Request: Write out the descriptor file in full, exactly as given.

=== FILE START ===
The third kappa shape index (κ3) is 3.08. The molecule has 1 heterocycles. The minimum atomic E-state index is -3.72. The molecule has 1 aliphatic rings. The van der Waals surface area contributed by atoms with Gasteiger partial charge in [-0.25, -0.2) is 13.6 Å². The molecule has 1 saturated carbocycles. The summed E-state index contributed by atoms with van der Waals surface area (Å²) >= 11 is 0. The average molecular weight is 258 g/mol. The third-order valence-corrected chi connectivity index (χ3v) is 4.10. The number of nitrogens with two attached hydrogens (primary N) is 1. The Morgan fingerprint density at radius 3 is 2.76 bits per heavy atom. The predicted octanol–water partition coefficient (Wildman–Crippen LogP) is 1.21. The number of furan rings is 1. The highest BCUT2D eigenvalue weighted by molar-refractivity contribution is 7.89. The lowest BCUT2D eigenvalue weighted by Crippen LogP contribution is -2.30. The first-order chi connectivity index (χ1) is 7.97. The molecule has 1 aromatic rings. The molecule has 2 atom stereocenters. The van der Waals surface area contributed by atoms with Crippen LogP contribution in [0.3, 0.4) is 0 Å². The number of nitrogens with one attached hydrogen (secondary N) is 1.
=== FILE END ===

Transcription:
The third kappa shape index (κ3) is 3.08. The molecule has 1 heterocycles. The minimum atomic E-state index is -3.72. The molecule has 1 aliphatic rings. The van der Waals surface area contributed by atoms with Gasteiger partial charge in [-0.25, -0.2) is 13.6 Å². The molecule has 1 saturated carbocycles. The summed E-state index contributed by atoms with van der Waals surface area (Å²) >= 11 is 0. The average molecular weight is 258 g/mol. The third-order valence-corrected chi connectivity index (χ3v) is 4.10. The number of nitrogens with two attached hydrogens (primary N) is 1. The Morgan fingerprint density at radius 3 is 2.76 bits per heavy atom. The predicted octanol–water partition coefficient (Wildman–Crippen LogP) is 1.21. The number of furan rings is 1. The highest BCUT2D eigenvalue weighted by molar-refractivity contribution is 7.89. The lowest BCUT2D eigenvalue weighted by Crippen LogP contribution is -2.30. The first-order chi connectivity index (χ1) is 7.97. The molecule has 1 aromatic rings. The molecule has 2 atom stereocenters. The van der Waals surface area contributed by atoms with Crippen LogP contribution in [0.3, 0.4) is 0 Å². The number of nitrogens with one attached hydrogen (secondary N) is 1.